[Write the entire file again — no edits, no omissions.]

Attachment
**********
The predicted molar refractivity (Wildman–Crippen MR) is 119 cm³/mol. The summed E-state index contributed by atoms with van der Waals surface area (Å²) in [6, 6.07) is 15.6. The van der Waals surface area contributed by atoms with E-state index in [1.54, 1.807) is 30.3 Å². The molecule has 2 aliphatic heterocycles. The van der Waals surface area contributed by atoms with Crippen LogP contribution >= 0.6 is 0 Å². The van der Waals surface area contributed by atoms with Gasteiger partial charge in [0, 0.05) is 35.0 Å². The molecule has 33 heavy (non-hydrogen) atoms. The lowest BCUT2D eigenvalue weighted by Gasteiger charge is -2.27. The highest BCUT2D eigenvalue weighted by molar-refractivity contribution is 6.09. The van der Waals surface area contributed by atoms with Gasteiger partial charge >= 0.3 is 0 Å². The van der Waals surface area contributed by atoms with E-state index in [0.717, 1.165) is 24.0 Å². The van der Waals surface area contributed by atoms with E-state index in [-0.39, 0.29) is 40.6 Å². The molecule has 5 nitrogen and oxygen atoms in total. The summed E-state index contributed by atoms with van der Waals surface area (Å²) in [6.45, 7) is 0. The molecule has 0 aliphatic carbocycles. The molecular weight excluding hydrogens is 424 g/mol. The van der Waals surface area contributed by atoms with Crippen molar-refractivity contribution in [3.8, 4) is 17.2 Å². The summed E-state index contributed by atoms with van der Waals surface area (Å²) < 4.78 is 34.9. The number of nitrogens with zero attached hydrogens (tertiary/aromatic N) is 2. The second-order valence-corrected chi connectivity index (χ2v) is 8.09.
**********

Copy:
The predicted molar refractivity (Wildman–Crippen MR) is 119 cm³/mol. The summed E-state index contributed by atoms with van der Waals surface area (Å²) in [6, 6.07) is 15.6. The van der Waals surface area contributed by atoms with E-state index in [1.54, 1.807) is 30.3 Å². The molecule has 2 aliphatic heterocycles. The van der Waals surface area contributed by atoms with Crippen LogP contribution >= 0.6 is 0 Å². The van der Waals surface area contributed by atoms with Gasteiger partial charge in [0, 0.05) is 35.0 Å². The molecule has 33 heavy (non-hydrogen) atoms. The lowest BCUT2D eigenvalue weighted by Gasteiger charge is -2.27. The highest BCUT2D eigenvalue weighted by molar-refractivity contribution is 6.09. The van der Waals surface area contributed by atoms with Gasteiger partial charge >= 0.3 is 0 Å². The van der Waals surface area contributed by atoms with E-state index in [0.717, 1.165) is 24.0 Å². The van der Waals surface area contributed by atoms with E-state index in [-0.39, 0.29) is 40.6 Å². The molecule has 5 nitrogen and oxygen atoms in total. The summed E-state index contributed by atoms with van der Waals surface area (Å²) in [6.45, 7) is 0. The molecule has 0 aliphatic carbocycles. The molecular weight excluding hydrogens is 424 g/mol. The van der Waals surface area contributed by atoms with Crippen molar-refractivity contribution in [3.8, 4) is 17.2 Å². The summed E-state index contributed by atoms with van der Waals surface area (Å²) < 4.78 is 34.9. The number of nitrogens with zero attached hydrogens (tertiary/aromatic N) is 2. The second-order valence-corrected chi connectivity index (χ2v) is 8.09.